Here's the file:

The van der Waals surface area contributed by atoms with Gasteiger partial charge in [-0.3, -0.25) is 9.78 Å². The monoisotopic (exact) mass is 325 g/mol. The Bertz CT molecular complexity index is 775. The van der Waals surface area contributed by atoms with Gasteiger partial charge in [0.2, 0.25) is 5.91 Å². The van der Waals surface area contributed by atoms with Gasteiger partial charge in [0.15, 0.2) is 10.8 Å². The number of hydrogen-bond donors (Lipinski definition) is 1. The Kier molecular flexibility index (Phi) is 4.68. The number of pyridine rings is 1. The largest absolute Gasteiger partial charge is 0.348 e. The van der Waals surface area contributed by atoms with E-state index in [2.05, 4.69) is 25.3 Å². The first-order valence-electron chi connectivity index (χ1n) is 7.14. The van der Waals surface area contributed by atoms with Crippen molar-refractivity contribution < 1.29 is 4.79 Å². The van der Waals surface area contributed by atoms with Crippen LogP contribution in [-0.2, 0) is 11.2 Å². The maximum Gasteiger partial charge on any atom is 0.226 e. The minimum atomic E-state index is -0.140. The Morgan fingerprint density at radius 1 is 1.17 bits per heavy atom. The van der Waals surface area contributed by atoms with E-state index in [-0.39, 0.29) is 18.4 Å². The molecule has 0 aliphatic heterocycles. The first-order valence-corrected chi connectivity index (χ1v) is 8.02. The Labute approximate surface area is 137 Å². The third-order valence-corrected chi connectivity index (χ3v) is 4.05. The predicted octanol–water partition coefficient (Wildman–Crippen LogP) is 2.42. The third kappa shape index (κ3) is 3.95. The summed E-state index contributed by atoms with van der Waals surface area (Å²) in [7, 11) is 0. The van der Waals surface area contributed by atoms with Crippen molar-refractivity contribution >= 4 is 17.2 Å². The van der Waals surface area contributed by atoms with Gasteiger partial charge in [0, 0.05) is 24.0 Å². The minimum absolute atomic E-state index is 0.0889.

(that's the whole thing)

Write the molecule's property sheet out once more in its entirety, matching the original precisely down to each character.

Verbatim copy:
The van der Waals surface area contributed by atoms with Gasteiger partial charge in [-0.3, -0.25) is 9.78 Å². The monoisotopic (exact) mass is 325 g/mol. The Bertz CT molecular complexity index is 775. The van der Waals surface area contributed by atoms with Gasteiger partial charge in [0.2, 0.25) is 5.91 Å². The van der Waals surface area contributed by atoms with Gasteiger partial charge in [0.15, 0.2) is 10.8 Å². The number of hydrogen-bond donors (Lipinski definition) is 1. The Kier molecular flexibility index (Phi) is 4.68. The number of pyridine rings is 1. The largest absolute Gasteiger partial charge is 0.348 e. The van der Waals surface area contributed by atoms with E-state index in [2.05, 4.69) is 25.3 Å². The first-order valence-electron chi connectivity index (χ1n) is 7.14. The van der Waals surface area contributed by atoms with Crippen molar-refractivity contribution < 1.29 is 4.79 Å². The van der Waals surface area contributed by atoms with Crippen LogP contribution in [-0.2, 0) is 11.2 Å². The maximum Gasteiger partial charge on any atom is 0.226 e. The minimum atomic E-state index is -0.140. The Morgan fingerprint density at radius 1 is 1.17 bits per heavy atom. The van der Waals surface area contributed by atoms with E-state index in [-0.39, 0.29) is 18.4 Å². The molecule has 0 aliphatic heterocycles. The first-order valence-corrected chi connectivity index (χ1v) is 8.02. The Labute approximate surface area is 137 Å². The third-order valence-corrected chi connectivity index (χ3v) is 4.05. The predicted octanol–water partition coefficient (Wildman–Crippen LogP) is 2.42. The third kappa shape index (κ3) is 3.95. The summed E-state index contributed by atoms with van der Waals surface area (Å²) in [7, 11) is 0. The van der Waals surface area contributed by atoms with Crippen molar-refractivity contribution >= 4 is 17.2 Å². The van der Waals surface area contributed by atoms with Gasteiger partial charge in [0, 0.05) is 24.0 Å². The minimum absolute atomic E-state index is 0.0889.